Op/Ed - Forging Iron Man's Movie Future

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With the release of Iron Man on DVD and Blu-ray earlier this week, Marvel Studios held a couple of subtle press events to steer the online conversation back to their surprise box office hit of the summer.

Earlier in the week Marvel announced an expansion of their global distribution deal with Paramount Pictures (domestic distributor of Iron Man), which included the official announcement (to the surprise of no one) of an Iron Man 3 for an unspecified release date.

Then Wednesday director Jon Favreau took part in an online chat with the Los Angeles Times to answer fan questions about the current status of Iron Man 2, now scheduled for a May 7th, 2010 release.

The chat did not reveal many new significant details about Marvel and Favreau's plans for the sequel. It mostly reconfirmed that all roads of Marvel's self-financed movies lead to the 2011 Avengers movie. The director reiterated that his Iron Man 2, 2010's Thor (perhaps to be directed by Kenneth Branagh), 2011's Captain America, and any future plans Marvel may have for the Hulk would all likely factor into The Avengers.

The few details Favreau did offer in regards to his plans for the sequel was that 1.) he thinks the inclusion of War Machine (as hinted towards the end of Iron Man) is a necessity, shoulder canon and all; 2.) he left the door open for the inclusion of a new female love interest and/or villain; 3.) he seemed to indicate the Mandarin in some form or another will play a villainous role; 4.) that Tony Stark's alcoholism will likely be dealt with, again, in some form or another, but perhaps not as a main storyline; 5.) S.H.I.E.L.D. will be a factor, and as such, so will Sam Jackson as Nick Fury; and 6.) Stark's revelation of his Iron Man identity at the end of the first film will be a significant element.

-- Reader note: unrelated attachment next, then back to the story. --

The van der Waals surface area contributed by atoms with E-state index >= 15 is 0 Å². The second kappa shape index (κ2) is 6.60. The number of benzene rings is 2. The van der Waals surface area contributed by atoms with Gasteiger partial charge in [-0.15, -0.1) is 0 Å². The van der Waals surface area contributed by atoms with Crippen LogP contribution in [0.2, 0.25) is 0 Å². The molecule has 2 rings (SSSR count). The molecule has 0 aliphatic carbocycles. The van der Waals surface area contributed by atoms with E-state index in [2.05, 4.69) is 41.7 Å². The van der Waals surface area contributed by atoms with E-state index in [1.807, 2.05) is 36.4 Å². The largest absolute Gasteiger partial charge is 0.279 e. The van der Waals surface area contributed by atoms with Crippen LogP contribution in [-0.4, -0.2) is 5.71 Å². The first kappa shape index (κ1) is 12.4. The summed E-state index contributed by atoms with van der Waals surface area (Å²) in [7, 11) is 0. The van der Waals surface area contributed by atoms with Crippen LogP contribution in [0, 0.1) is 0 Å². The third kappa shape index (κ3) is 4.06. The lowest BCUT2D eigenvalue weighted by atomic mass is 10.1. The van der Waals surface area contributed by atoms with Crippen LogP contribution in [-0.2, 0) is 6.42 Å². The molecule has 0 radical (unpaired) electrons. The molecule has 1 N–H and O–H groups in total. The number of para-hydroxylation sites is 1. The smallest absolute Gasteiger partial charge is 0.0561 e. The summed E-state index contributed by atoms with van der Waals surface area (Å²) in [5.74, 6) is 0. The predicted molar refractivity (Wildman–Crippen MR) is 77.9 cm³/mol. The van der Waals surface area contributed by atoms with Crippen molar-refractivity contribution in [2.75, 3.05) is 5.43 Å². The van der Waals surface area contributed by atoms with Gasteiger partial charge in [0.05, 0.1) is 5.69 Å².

With those factors in mind, we thought we'd take a look at Iron Man's comic book past as well as Marvel Studio's movie future to try to forecast in what directions Favreau and Co. may go for upcoming installments.

Mining History to Forge the Future

While Iron Man/Tony Stark is one of Marvels oldest and most enduring characters, first appearing in 1963, to anyone but the most hardcore aficionados, only two comic book storylines really stand out as definitive – his various battles with alcoholism ("Demon in a Bottle"), and his efforts to corral the use of his stolen technology in the so-called "Armor Wars".

Favreau, who has parlayed either his own genuine comic book roots – or astute research – into vast fanboy cred within the online tastemaker community, is probably wise enough not to totally discount somehow addressing the alcoholism story arc in future films, but actually pulling that cinematic trick off will be the rub.